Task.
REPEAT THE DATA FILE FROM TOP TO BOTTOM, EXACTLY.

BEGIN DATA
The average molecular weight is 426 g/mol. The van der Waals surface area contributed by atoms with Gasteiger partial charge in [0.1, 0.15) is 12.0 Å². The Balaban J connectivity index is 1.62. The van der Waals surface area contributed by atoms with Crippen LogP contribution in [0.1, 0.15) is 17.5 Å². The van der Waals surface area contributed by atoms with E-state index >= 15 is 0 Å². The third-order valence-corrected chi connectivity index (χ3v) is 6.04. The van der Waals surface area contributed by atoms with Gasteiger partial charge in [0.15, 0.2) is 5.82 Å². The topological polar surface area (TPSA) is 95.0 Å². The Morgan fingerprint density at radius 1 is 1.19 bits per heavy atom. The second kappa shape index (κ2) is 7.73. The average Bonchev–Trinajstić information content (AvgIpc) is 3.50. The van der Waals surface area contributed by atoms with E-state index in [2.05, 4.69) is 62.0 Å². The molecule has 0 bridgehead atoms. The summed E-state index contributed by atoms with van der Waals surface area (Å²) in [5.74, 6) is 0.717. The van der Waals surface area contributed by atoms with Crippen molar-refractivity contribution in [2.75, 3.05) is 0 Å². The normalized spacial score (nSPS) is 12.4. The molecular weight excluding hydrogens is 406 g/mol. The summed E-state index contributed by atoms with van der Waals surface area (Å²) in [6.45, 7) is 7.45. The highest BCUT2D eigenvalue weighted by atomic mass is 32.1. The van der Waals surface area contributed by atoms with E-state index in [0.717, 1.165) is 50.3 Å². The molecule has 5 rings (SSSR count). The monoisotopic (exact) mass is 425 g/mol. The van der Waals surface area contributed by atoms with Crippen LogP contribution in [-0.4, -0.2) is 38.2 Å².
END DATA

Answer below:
The average molecular weight is 426 g/mol. The van der Waals surface area contributed by atoms with Gasteiger partial charge in [0.1, 0.15) is 12.0 Å². The Balaban J connectivity index is 1.62. The van der Waals surface area contributed by atoms with Crippen LogP contribution in [0.1, 0.15) is 17.5 Å². The van der Waals surface area contributed by atoms with E-state index >= 15 is 0 Å². The third-order valence-corrected chi connectivity index (χ3v) is 6.04. The van der Waals surface area contributed by atoms with Gasteiger partial charge in [0.15, 0.2) is 5.82 Å². The topological polar surface area (TPSA) is 95.0 Å². The Morgan fingerprint density at radius 1 is 1.19 bits per heavy atom. The second kappa shape index (κ2) is 7.73. The average Bonchev–Trinajstić information content (AvgIpc) is 3.50. The van der Waals surface area contributed by atoms with E-state index in [2.05, 4.69) is 62.0 Å². The molecule has 0 bridgehead atoms. The summed E-state index contributed by atoms with van der Waals surface area (Å²) in [5.74, 6) is 0.717. The van der Waals surface area contributed by atoms with Crippen molar-refractivity contribution in [2.75, 3.05) is 0 Å². The normalized spacial score (nSPS) is 12.4. The molecular weight excluding hydrogens is 406 g/mol. The summed E-state index contributed by atoms with van der Waals surface area (Å²) in [6.45, 7) is 7.45. The highest BCUT2D eigenvalue weighted by atomic mass is 32.1. The van der Waals surface area contributed by atoms with E-state index in [0.717, 1.165) is 50.3 Å². The molecule has 5 rings (SSSR count). The monoisotopic (exact) mass is 425 g/mol. The van der Waals surface area contributed by atoms with Crippen LogP contribution in [-0.4, -0.2) is 38.2 Å².